A top Chinese economist has advised the central bank to print around £230bn worth of extra cash a year over the next decade, in a bid to incentivise the population to have more children.
The capital would be used to subsidise housing costs, as well as build more childcare facilities, chief economist at SooChow Securities Ren Zeping added.
The so-called “birth fund” seeks to remedy China’s falling birth rate and ageing population, after it recorded its lowest birth rate in decades in 2020.
The plan, while costly, could lead to an additional 50m babies being born by 2032, Ren calculated.
“It’s not a spur-of-the-moment suggestion, but one based on our past studies, following years of research, exploration and comparison with international experiences,” Ren wrote on Chinese website Weibo. “It’s been scientifically argued. We are serious with this suggestion.”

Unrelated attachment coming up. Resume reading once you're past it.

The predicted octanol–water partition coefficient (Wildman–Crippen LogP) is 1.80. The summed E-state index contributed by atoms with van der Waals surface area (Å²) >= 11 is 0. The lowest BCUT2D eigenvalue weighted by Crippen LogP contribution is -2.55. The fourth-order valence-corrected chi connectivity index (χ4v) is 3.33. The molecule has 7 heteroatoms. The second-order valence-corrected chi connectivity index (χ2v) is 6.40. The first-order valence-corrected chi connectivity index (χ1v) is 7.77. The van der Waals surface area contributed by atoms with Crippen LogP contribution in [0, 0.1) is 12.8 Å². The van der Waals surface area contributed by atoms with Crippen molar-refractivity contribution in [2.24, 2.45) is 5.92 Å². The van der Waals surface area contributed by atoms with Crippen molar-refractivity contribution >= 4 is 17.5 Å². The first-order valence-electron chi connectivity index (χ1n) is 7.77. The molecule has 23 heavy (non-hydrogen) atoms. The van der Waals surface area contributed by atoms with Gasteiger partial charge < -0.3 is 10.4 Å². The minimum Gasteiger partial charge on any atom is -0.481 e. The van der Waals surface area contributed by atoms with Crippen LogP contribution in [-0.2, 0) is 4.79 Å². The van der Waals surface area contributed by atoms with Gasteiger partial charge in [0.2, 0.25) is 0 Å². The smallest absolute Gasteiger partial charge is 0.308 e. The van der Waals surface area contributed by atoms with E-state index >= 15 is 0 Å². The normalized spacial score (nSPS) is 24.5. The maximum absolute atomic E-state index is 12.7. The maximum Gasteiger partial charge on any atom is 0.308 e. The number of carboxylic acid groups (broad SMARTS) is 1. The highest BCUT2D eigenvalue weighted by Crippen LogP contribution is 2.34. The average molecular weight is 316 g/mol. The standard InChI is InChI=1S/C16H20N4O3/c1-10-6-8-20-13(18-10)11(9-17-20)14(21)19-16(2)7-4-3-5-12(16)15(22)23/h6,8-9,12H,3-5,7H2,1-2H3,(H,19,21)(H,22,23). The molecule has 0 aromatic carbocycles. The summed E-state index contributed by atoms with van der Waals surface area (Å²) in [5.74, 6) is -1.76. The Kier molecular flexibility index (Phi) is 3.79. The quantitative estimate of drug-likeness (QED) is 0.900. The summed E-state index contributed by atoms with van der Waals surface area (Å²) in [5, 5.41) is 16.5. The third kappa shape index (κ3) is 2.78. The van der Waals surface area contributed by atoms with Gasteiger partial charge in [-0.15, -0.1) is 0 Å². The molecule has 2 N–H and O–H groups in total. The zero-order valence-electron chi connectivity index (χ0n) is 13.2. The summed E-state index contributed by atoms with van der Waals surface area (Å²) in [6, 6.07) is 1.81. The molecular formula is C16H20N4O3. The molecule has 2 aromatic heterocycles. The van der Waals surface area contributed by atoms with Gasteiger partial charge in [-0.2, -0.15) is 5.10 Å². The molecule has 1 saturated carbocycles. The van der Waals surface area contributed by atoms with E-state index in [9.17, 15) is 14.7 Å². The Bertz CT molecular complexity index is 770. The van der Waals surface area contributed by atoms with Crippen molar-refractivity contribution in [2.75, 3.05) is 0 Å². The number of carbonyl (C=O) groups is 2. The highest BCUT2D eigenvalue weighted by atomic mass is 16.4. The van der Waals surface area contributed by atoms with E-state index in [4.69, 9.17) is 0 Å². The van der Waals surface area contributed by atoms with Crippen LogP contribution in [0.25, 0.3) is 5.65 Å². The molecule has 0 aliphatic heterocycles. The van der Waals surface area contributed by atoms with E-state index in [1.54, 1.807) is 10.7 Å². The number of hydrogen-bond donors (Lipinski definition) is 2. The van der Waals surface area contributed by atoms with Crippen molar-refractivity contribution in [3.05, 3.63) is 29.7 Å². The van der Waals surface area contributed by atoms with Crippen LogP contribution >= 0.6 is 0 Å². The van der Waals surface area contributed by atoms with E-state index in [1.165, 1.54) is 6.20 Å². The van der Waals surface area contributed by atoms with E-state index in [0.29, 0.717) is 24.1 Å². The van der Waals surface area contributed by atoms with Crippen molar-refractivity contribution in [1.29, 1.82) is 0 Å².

Ren’s team warned that the number of birth’s last year could have fallen to around 10m, down from the 12m born in 2020 and the 14.6m in 2019.
“Don’t count on those born in the 1990s or after 2000. The number of women of childbearing age in our country is decreasing by three to four million a year,” the Suzhou-based team added.
“In the past, we have printed money to stimulate the property market, leaving behind high housing costs. If we should change to print money to encourage births, we will leave behind a generation of young people.”
However, state-run news site The Paper called the plan “futile”, adding that it would “have a chain reaction on price, currency value and asset evaluation”.
“As an economist, Ren Zeping cannot be ignorant of this. Yet, he still put forward a public suggestion lacking common sense, and it can be only said he has done this on purpose to attract attention,” wrote The Paper.